VIDEO : EPA Announces Updated Standards to Protect NJ FarmworkersPosted:
HAMMONTON – The U.S. Environmental Protection Agency has announced their updated standards for farmers and farm workers.
“Pesticides can be very toxic, they can be very toxic. You can have short-term adverse health impacts like dizziness, respiratory illness, skin rashes, or long-term health problems, including cancer and neurological damage," said Judith Enck, EPA Regional Administrator.
To help farm workers become less exposed to dangerous pesticides, the Environmental Protection Agency has updated their standards for the first time in 24 years.
“There’ll be a minimum age before farmers can apply pesticides, I was surprised before that didn’t exist in the state of New Jersey," said Enck.
“Farm workers will be trained before entering fields that are treated with pesticides. Previously, they just needed to be trained within five days, now it’s before they go into the fields," said Enck.
Those are just a few of the new rules that will help the 13,000 farm workers in New Jersey stay safe and healthy.
“To be able to be more protective of the people who are doing the work is also more protective for the environment," said Ray Bukowski, Asst. Commissioner of NJ Dept. of Compliance and Enforcement.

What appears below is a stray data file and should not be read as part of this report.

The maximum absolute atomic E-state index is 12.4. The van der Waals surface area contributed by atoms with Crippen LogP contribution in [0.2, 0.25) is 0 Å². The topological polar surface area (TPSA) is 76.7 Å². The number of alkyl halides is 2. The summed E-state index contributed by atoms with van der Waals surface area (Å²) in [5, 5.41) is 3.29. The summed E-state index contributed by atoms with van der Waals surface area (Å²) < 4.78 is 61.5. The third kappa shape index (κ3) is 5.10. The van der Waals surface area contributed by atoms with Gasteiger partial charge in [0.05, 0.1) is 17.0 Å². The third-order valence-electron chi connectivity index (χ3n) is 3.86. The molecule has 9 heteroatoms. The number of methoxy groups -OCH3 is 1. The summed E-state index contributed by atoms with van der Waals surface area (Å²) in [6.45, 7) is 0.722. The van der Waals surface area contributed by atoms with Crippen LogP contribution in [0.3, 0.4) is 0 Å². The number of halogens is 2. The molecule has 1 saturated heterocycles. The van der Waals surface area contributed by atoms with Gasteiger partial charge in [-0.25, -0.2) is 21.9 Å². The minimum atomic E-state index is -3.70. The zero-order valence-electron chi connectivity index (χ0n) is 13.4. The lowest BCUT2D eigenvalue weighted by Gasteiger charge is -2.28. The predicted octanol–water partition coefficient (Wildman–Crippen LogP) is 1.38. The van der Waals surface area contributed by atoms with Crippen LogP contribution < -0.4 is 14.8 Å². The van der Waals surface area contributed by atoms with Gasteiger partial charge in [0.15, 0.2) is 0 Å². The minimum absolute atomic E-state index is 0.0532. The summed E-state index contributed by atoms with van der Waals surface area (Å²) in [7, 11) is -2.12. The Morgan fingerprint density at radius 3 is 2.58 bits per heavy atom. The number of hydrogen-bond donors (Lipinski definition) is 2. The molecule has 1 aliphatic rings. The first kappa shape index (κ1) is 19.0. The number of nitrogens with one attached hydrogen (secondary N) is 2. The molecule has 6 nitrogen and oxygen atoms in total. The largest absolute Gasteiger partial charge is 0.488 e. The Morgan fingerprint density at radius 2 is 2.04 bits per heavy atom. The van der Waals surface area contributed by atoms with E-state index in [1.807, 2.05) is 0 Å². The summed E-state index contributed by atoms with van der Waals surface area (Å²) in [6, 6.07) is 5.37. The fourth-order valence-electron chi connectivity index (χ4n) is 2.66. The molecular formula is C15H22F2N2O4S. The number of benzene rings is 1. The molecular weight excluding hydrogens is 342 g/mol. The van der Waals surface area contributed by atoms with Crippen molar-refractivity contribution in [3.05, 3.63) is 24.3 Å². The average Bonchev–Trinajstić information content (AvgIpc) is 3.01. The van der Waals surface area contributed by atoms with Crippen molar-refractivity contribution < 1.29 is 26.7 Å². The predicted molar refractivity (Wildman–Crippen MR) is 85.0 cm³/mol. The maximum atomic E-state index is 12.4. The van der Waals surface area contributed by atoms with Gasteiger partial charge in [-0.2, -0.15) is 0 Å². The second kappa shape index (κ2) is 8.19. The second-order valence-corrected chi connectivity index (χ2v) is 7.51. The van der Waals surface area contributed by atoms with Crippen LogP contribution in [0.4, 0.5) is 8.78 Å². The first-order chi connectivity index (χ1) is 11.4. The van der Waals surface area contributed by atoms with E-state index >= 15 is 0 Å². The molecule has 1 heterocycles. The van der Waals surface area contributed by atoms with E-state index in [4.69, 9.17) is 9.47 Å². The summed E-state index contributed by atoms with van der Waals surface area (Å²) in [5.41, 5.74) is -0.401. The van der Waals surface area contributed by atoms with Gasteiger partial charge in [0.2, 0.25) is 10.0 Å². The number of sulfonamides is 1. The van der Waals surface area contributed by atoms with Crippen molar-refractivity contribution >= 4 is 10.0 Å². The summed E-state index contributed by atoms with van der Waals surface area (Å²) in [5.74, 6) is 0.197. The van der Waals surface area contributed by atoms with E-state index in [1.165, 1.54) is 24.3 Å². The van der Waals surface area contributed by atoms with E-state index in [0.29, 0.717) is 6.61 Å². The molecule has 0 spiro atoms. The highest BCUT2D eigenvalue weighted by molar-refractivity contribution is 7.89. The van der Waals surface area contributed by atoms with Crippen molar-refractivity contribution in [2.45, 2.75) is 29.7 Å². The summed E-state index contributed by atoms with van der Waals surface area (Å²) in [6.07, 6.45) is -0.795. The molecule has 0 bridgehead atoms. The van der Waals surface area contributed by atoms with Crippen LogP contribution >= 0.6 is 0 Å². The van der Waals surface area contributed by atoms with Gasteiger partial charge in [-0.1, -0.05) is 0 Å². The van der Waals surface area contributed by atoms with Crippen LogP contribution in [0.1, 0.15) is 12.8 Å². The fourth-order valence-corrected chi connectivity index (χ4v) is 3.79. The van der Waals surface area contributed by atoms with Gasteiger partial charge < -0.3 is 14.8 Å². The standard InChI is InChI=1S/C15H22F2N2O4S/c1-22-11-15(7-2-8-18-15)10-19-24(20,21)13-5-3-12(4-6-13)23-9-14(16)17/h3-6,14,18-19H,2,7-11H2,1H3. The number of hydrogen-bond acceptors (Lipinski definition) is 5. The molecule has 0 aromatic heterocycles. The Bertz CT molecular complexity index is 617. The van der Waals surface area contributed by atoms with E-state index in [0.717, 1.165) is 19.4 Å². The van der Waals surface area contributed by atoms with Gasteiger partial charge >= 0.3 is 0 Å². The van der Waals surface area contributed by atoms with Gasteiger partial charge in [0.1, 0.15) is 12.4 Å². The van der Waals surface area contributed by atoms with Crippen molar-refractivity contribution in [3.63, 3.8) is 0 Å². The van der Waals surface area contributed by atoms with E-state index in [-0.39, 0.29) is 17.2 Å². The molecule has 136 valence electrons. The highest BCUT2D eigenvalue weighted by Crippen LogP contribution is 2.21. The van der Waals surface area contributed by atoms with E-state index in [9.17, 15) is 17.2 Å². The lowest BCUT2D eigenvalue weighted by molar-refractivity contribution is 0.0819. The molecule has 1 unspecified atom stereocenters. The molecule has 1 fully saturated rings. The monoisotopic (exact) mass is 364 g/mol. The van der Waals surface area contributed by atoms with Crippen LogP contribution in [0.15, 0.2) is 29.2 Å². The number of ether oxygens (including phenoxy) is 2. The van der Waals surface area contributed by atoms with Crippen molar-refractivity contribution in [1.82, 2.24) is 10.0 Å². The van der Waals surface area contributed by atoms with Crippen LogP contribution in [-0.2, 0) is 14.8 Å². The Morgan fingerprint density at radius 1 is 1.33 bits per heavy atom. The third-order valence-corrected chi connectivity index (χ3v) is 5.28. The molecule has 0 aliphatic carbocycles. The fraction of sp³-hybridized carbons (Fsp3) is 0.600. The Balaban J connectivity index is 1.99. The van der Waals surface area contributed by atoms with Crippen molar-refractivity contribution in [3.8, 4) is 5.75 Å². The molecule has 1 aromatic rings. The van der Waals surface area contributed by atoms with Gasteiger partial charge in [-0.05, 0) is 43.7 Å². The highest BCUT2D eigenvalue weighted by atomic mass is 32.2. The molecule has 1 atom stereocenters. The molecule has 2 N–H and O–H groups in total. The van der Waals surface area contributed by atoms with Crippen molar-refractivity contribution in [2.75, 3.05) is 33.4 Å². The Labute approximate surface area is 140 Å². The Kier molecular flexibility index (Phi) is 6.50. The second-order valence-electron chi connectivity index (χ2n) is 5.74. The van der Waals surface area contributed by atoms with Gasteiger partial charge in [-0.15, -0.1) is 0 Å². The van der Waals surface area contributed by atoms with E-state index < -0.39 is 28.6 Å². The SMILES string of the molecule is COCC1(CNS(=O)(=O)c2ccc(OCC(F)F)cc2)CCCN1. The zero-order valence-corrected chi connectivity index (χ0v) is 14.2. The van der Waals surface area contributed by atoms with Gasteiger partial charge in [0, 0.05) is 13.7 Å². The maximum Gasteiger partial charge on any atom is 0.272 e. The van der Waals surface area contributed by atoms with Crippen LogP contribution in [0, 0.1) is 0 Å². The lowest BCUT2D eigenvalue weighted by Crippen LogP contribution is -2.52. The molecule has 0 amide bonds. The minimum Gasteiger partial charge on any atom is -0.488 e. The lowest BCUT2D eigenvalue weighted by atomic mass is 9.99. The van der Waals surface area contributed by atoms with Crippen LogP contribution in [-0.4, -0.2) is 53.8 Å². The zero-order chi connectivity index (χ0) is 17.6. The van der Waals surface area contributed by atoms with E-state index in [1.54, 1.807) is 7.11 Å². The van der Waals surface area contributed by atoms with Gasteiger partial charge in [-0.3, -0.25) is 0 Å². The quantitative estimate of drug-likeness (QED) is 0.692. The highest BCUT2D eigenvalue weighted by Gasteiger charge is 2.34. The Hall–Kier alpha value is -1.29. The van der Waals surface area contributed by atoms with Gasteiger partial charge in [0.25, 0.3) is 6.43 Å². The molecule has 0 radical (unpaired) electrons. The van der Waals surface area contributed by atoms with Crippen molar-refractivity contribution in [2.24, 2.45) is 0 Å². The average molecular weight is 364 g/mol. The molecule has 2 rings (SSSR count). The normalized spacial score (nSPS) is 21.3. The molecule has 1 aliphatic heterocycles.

Some of the updates require easier access to water, new signage requirements for toxic areas, and training. Although there are farms who already follow similar rules, if violations of the new regulations are found, there will be fines and penalties. Enck says there’s also a new provision in the regulation that protects workers from retaliation.
“We are, however, already used to implementing these regulations," said John Galletta, Food Safety Coordinator of Atlantic Blueberry Farm.
“We’re up to date, every day I update all the spray records, I make sure people know where they can go, where they can’t go to keep our employees safe," said Julie Schneider, Integrated Pest Management Supervisor of Atlantic Blueberry Farm.
“The requirements are pretty straight forward. They’re strict, absolutely, but if we can prevent exposure from pesticides, it’s all worth it," said Enck.
Until the standards are fully effective on January 2nd, the New Jersey Department of Environmental Protection will be educating and informing farm workers of the upcoming changes.
“We’ll help everyone comply. Make people safe. Keep the farmers themselves safe, and also help protect the environment," said Bukowski.
“If we can make sure that one farm worker doesn’t have a toxic exposure to pesticides, this is all worth it," said Enck.